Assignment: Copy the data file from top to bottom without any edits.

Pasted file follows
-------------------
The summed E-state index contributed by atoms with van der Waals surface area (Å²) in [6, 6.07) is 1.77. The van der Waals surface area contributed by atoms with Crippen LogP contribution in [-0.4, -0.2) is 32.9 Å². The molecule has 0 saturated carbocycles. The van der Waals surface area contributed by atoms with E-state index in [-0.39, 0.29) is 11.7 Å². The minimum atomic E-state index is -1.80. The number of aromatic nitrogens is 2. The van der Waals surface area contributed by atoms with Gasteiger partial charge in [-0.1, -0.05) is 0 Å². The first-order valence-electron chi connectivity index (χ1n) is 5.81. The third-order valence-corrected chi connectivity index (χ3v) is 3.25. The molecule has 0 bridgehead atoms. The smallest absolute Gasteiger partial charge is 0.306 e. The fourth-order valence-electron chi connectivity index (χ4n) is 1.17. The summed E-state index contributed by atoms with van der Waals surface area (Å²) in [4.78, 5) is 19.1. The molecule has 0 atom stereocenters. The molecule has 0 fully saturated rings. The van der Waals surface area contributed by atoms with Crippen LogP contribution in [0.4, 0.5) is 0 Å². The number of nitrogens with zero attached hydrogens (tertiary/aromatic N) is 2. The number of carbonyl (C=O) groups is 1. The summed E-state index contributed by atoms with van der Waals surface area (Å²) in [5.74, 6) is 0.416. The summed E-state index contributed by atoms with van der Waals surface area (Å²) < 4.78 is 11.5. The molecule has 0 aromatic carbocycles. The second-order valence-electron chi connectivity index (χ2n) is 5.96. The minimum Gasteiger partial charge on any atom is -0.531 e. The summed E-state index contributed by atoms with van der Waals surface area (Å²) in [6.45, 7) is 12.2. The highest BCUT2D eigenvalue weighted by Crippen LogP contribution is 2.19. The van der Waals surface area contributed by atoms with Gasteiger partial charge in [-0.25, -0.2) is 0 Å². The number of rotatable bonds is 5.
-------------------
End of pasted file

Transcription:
The summed E-state index contributed by atoms with van der Waals surface area (Å²) in [6, 6.07) is 1.77. The van der Waals surface area contributed by atoms with Crippen LogP contribution in [-0.4, -0.2) is 32.9 Å². The molecule has 0 saturated carbocycles. The van der Waals surface area contributed by atoms with E-state index in [-0.39, 0.29) is 11.7 Å². The minimum atomic E-state index is -1.80. The number of aromatic nitrogens is 2. The van der Waals surface area contributed by atoms with Gasteiger partial charge in [-0.1, -0.05) is 0 Å². The first-order valence-electron chi connectivity index (χ1n) is 5.81. The third-order valence-corrected chi connectivity index (χ3v) is 3.25. The molecule has 0 bridgehead atoms. The smallest absolute Gasteiger partial charge is 0.306 e. The fourth-order valence-electron chi connectivity index (χ4n) is 1.17. The summed E-state index contributed by atoms with van der Waals surface area (Å²) in [4.78, 5) is 19.1. The molecule has 0 atom stereocenters. The molecule has 0 fully saturated rings. The van der Waals surface area contributed by atoms with Crippen LogP contribution in [0.4, 0.5) is 0 Å². The number of nitrogens with zero attached hydrogens (tertiary/aromatic N) is 2. The number of carbonyl (C=O) groups is 1. The summed E-state index contributed by atoms with van der Waals surface area (Å²) in [5.74, 6) is 0.416. The summed E-state index contributed by atoms with van der Waals surface area (Å²) < 4.78 is 11.5. The molecule has 0 aromatic carbocycles. The second-order valence-electron chi connectivity index (χ2n) is 5.96. The minimum Gasteiger partial charge on any atom is -0.531 e. The summed E-state index contributed by atoms with van der Waals surface area (Å²) in [6.45, 7) is 12.2. The highest BCUT2D eigenvalue weighted by Crippen LogP contribution is 2.19. The van der Waals surface area contributed by atoms with Gasteiger partial charge in [-0.25, -0.2) is 0 Å². The number of rotatable bonds is 5.